Why the Screening of Anti-Abortion Film Unplanned is Deservingly Controversial

Canada’s largest chain of cinemas, Cineplex Entertainment, has drawn a great deal of criticism for screening US production Unplanned, which, according to numerous films critics and abortion rights activists, promotes falsehoods on the subject of abortion. President and CEO of the cinema chain, Ellis Jacob, has argued that his decision to screen the film was influenced by Canada’s constitutional right to freedom of expression, but does that really vindicate the decision?

Full disclaimer, I’m pro-choice. And as a man, I would never tell a woman what to do with her body; a sentiment clearly not shared by the filmmakers of Unplanned, given that each and every last person involved in the directing, executive producing, and writing of this propaganda film is of the male persuasion. Their material is admittedly based on a memoir by former Planned Parenthood clinic director turned anti-abortion activist Abby Johnson, but cinema is certainly not known for its faithful adaptation of books, much less real-life events, and where there is agenda there will be certainly embellishment, even when the person whom you are adapting already agrees with you.

Yet I do believe in freedom of expression, and that the proliferation and acknowledgement of conflicting ideals and beliefs allows for constructive and well-informed debate. However, when the truth is being manipulated, in this case cinematically, for no reason other than to influence the ill-informed, a film becomes no better than a trashy Dinesh D’Souza piece, if not worse.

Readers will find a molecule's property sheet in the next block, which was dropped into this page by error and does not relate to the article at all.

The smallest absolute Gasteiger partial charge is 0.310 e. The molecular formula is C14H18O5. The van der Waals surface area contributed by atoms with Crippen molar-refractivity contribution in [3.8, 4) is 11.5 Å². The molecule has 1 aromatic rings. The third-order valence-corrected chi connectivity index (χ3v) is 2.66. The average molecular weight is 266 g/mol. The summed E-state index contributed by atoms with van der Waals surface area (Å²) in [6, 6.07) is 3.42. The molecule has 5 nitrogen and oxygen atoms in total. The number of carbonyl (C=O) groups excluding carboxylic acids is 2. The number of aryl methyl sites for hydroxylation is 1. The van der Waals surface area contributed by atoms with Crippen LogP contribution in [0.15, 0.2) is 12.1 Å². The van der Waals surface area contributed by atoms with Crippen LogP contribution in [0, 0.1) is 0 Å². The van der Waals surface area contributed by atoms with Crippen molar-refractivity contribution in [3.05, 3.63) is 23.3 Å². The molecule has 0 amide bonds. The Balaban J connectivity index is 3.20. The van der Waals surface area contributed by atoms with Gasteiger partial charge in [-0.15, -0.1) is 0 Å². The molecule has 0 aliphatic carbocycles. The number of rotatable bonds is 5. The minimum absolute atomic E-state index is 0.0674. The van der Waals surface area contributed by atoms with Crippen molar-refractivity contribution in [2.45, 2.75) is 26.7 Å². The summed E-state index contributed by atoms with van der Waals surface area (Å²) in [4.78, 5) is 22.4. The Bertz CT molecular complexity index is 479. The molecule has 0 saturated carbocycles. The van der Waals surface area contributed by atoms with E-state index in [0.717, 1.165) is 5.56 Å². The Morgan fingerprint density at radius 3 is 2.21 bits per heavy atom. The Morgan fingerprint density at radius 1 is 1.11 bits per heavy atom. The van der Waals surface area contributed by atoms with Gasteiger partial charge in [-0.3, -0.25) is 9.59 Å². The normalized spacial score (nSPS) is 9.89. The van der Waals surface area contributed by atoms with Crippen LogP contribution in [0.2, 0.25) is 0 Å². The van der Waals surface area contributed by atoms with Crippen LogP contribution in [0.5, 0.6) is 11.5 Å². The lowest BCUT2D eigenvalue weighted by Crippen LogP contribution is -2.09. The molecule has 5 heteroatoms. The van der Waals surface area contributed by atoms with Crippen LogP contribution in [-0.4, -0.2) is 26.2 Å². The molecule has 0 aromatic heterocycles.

Case in point, it’s never a good sign when a working title like Redeemed is used to hide a film’s true subject matter from potential protesters, as it offers nothing more than a clear acknowledgement of the film’s insidiously provocative intentions. What’s more, that very working title strongly denotes the one-sided, theistically charged views of its filmmakers, as they are clearly not about presenting objective facts, but rather what they view as the ‘redemptive’ story of the film’s version of Johnson, and how she can be a symbol for their own purposes. Still have your doubts? Just watch the trailer, which suggests that abortion is driven by nothing more than corporate greed, before the ‘villain’ melodramatically, and laughably, warns Johnson that she’s made “an enemy of one of the most powerful organisations on the planet.” More powerful than the church, I wonder?

Let’s call this what it is: an American production that is capitalising on said nation’s growing anti-abortion movement, which has become a hot topic of late given the supreme court’s predominantly conservative justices, who are potentially set to challenge the one ruling that made abortion legal in the country. Such thinly-veiled politics has no place in Canadian cinemas, much less Canada as a nation.

Do not misunderstand, I respect a person’s right to their own opinions, pro-life included, so long as they don’t distort the facts in pursuit of their own agenda. Yet judging even by the trailer alone, one can tell that Unplanned does just that, and as such is fully deserving of the controversy its screening has generated.


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